Finding an ancestor’s arrival in Australia can be challenging, but there is an increasing number of ways to track them. Queensland State Archives, the National Archives of Australia and State Library of Queensland hold the major Australian shipping records for the 19th and 20th centuries. On Friday 3 August, as part of National Family History Month 2018, key staff from these three organisations came together to discuss their records and how to use them to discover your family history.
Queensland State Archives (QSA)
Saadia Thomson Dwyer, Senior Reference Archivist with QSA, gave an overview of their resources, which include government records relating to immigration. She explained the various categories of immigrants, such as assisted, unassisted, nominated, bounty and fully paid. Assisted immigrants applied for passage to Australia, paying a reduced fee before the voyage, then again within a set time of their arrival. As a result of the payments due, more detailed records were kept regarding these passengers, creating invaluable information for family historians today. Immigration records at QSA date from 1848, when information was initially limited, through to more comprehensive information in the 20th century. Some records include full names, country of origin, occupation, marital status, ability to read and write, religion, as well as the ship’s name, date and port or embarkation, and the date and place of arrival in Queensland.
Other useful records include immigration agent records, which may provide details of where an immigrant went, and who employed them after their arrival, and land orders, which may help establish if a person was resident in Queensland at a particular time.
National Archives of Australia (NAA)
Cara Downes, from NAA, gave a practical summary of the various shipping records held at NAA, what is contained in the different series of passenger lists, and how to search them. The passenger arrivals index at NAA covers the period 1898 to 1972 for ships coming to Australia, and includes aircraft from the 1940s, providing access to digitised lists. The Brisbane inwards passenger lists (J715 series) includes digitised passenger lists for ships arriving in Brisbane from 1852 to 1964. Another series (J25) includes passenger lists for ships arriving in most Australian ports from the Second World War to the 1970s. While not all lists are digitised, you can contact the NAA to arrange digitisation or access the records in their reading room.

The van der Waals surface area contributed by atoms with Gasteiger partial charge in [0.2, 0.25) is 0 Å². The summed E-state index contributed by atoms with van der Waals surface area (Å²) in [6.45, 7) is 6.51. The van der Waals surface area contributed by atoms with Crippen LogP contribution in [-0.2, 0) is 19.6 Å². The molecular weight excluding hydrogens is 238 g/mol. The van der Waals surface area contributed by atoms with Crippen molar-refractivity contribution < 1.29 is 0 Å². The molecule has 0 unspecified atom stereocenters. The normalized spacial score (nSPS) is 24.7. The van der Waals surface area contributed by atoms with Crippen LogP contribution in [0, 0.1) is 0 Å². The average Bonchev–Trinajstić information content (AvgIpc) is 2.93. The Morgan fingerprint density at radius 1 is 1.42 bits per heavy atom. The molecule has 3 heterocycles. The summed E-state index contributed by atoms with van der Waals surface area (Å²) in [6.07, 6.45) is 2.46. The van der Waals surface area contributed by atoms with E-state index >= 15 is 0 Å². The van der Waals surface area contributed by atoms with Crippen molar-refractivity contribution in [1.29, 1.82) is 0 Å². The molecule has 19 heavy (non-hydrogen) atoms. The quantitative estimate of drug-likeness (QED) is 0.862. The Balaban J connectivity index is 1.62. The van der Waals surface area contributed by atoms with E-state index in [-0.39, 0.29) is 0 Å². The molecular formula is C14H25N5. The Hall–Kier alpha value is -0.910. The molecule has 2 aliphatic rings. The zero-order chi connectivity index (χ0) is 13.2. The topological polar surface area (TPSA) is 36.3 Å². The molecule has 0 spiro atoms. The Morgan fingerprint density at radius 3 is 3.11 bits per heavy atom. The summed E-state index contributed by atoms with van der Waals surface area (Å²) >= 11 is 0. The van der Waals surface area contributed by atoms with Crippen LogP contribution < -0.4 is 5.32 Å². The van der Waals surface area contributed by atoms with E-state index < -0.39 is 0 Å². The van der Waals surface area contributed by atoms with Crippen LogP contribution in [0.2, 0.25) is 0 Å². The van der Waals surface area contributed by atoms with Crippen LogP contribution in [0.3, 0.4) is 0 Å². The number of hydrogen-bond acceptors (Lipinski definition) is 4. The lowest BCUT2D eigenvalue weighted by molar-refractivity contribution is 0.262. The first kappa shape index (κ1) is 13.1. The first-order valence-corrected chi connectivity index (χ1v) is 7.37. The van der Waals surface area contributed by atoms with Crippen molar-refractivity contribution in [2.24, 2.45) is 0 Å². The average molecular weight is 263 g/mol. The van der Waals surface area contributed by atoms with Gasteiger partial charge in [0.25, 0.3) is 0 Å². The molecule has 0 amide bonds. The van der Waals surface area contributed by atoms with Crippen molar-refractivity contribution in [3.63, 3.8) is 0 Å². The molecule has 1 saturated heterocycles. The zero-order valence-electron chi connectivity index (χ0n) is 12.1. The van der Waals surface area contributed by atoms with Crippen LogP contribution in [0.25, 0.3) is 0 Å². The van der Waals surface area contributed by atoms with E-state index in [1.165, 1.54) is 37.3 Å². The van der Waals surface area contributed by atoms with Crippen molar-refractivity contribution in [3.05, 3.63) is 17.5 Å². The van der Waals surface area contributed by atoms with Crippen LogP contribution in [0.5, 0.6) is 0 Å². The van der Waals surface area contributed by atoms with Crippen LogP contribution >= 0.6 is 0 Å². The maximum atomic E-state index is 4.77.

State Library of Queensland
Stephanie Ryan, Research Librarian from State Library, discussed useful resources, provided some helpful search tips, and showed several enlightening examples of searches that required the use of multiple resources, strategies and some lateral thinking. The examples she gave highlight the importance of looking at a variety of records, including ones from other jurisdictions, and allowing for variations or errors in spelling, dates and ages. Stephanie emphasised the importance of searching beyond the Queensland records, as Moreton Bay was part of New South Wales until 1859, immigrants often moved between New South Wales and Queensland, and when ships arrived in other Australian ports passengers’ names were recorded as having arrived there, even if they then came to Queensland. Using death records, electoral rolls, newspaper reports and other resources, such as diaries, can help us put the pieces of a puzzle together and overcome missing or incorrect information.
View the full Shipping and immigration records online presentation now.
Fiona Dixon, Librarian
“Shipping and immigration records online” presentation – http://www.slq.qld.gov.au/audio-video/webcasts/family-history
State Library family history web page – http://www.slq.qld.gov.au/resources/family-history
State Library immigration resources – http://www.slq.qld.gov.au/resources/family-history/immigration
Useful websites for family historians – http://www.slq.qld.gov.au/resources/family-history/websites
Ask Us service – http://www.slq.qld.gov.au/services/ask-us
Visit us – http://www.slq.qld.gov.au/visit-us